Graham Reid | | 1 min read
They used to say you could always judge a band by its covers. But today many bands write "originals" which sound exactly like their influences (like these people), or seem to be above such direct referencing. You suspect only the most confident of bands play other people's songs simply because they love and respect them.
Tom Petty and the Heartbreakers were always confident and have been one of the great American rock bands. Over their very long career -- blighted by problems as the excellent Peter Bogdanovich doco Runnin' Down a Dream shows -- they have assimilated folk-rock and Dylan, country music and rock'n'roll, soul and blues into their sound -- and in concert haven't flinched from throwing in covers which come from all these genres.
So at various points across these four live CDs you get covers of material by soulman Bobby Womack (I'm in Love), bluesmen Willie Dixon and Bo Diddley (Diddy Wah Diddy, I'm a Man, I Just Wanna Make Love to You), Thunderclap Newman (Something in the Air), Rod Argent/Zombies (I Want You Back Again), the Grateful Dead (Friend of the Devil), Van Morrison (Mystic Eyes), Booker T and the MGs (Green Onions), John Barry (the theme to Goldfinger), early Fleetwood Mac (Oh Well) and more.
And of course not only a fair scattering of the bands hits and album tracks (right back American Girl and Refugee to Learning to Fly and Free Fallin') but they stretch out (into a weird keyboard deconstruction on Melinda) and include Surrender which Petty wrote in '76 and "we never have recorded this song". There is also Dreamville with an orchestra in LA.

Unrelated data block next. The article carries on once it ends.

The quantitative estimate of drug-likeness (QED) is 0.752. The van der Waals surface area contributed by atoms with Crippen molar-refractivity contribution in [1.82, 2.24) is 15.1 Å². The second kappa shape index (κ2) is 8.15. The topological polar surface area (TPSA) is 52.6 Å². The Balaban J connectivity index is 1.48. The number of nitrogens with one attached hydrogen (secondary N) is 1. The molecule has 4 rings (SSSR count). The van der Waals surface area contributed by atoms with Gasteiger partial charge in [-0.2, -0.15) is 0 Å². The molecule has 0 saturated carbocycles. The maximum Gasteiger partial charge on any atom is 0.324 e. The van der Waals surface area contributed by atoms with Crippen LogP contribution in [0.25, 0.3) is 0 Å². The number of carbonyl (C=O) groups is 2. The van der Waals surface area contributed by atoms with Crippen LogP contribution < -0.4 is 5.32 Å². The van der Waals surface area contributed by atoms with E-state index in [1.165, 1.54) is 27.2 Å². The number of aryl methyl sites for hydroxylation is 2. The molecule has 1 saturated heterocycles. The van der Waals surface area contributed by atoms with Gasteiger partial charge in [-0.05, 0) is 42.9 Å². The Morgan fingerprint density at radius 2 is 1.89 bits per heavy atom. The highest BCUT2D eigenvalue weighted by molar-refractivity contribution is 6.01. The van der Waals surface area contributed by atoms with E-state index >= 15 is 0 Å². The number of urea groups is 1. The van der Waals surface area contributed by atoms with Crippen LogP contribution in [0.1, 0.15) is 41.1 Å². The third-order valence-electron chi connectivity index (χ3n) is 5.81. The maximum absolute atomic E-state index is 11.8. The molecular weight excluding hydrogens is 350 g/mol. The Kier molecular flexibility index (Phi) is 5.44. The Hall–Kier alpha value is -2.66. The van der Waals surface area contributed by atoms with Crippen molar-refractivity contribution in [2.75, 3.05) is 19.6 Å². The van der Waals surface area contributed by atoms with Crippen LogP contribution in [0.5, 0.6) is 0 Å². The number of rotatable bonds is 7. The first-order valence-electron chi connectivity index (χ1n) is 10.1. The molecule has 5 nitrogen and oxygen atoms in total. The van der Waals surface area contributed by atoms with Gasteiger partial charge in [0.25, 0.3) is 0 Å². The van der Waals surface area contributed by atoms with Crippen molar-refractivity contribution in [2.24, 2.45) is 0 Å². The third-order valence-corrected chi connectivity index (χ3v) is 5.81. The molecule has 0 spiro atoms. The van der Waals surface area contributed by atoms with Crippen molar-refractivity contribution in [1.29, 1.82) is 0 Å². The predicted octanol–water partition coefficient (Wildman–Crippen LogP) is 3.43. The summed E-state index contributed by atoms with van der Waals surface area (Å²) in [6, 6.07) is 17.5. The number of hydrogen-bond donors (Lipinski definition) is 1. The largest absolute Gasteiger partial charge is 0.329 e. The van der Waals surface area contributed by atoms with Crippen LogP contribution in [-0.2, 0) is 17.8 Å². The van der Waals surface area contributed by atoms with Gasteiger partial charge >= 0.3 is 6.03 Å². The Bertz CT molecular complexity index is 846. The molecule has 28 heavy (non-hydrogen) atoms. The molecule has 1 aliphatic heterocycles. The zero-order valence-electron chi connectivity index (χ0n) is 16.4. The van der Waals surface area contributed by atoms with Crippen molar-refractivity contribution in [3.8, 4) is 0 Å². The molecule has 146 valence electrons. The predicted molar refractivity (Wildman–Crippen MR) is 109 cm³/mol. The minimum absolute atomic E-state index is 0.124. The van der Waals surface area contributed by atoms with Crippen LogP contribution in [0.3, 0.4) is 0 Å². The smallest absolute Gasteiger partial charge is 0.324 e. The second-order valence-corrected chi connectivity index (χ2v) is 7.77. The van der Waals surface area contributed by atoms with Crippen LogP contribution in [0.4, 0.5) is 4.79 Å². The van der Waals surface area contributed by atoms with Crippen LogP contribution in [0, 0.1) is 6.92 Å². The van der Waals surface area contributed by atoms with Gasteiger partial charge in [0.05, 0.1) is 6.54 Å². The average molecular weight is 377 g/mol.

These concert tracks come from between 1980 and 2007 and are cleverly programmed to follow musical threads: like the bluesy edge which opens disc two, and disc three which appears to allow keyboard player Benmont Tench to shine.
This is a lot of Tom Petty, especially if you have followed his career and have the original albums. But Petty and the Heartbreakers were often best live -- although there was scant evidence of that in New Zealand, especially when they played with Dylan on that terrible open-rehearsal tour.
However this one does let you see them through a different prism -- and as with much of Petty's music, it makes for great driving music.
And you get to hear some classy covers played with great depth of love and feeling and respect.
If you are A Really Big Fan then there is the deluxe box set (see clip below)